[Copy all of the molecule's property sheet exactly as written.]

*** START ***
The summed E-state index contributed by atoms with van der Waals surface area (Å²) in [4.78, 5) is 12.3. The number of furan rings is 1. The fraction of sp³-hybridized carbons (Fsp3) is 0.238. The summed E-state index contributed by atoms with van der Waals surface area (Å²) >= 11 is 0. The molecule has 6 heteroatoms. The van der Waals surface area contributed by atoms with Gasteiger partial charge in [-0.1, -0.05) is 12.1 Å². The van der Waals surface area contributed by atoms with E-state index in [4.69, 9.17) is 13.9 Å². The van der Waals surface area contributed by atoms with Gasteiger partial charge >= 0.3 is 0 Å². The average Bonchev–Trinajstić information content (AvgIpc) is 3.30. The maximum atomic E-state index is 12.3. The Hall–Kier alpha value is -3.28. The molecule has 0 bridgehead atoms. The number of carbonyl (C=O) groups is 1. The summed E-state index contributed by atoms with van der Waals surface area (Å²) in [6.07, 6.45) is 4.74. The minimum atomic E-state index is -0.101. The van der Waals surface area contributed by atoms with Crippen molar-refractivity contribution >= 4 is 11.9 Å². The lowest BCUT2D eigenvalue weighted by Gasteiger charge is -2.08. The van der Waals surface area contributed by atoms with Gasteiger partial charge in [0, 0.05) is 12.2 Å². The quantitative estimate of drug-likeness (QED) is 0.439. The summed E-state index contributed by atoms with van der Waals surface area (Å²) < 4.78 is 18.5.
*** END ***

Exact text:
The summed E-state index contributed by atoms with van der Waals surface area (Å²) in [4.78, 5) is 12.3. The number of furan rings is 1. The fraction of sp³-hybridized carbons (Fsp3) is 0.238. The summed E-state index contributed by atoms with van der Waals surface area (Å²) >= 11 is 0. The molecule has 6 heteroatoms. The van der Waals surface area contributed by atoms with Gasteiger partial charge in [-0.1, -0.05) is 12.1 Å². The van der Waals surface area contributed by atoms with E-state index in [4.69, 9.17) is 13.9 Å². The van der Waals surface area contributed by atoms with Gasteiger partial charge >= 0.3 is 0 Å². The average Bonchev–Trinajstić information content (AvgIpc) is 3.30. The maximum atomic E-state index is 12.3. The Hall–Kier alpha value is -3.28. The molecule has 0 bridgehead atoms. The number of carbonyl (C=O) groups is 1. The summed E-state index contributed by atoms with van der Waals surface area (Å²) in [6.07, 6.45) is 4.74. The minimum atomic E-state index is -0.101. The van der Waals surface area contributed by atoms with Crippen molar-refractivity contribution >= 4 is 11.9 Å². The lowest BCUT2D eigenvalue weighted by Gasteiger charge is -2.08. The van der Waals surface area contributed by atoms with Gasteiger partial charge in [0, 0.05) is 12.2 Å². The quantitative estimate of drug-likeness (QED) is 0.439. The summed E-state index contributed by atoms with van der Waals surface area (Å²) < 4.78 is 18.5.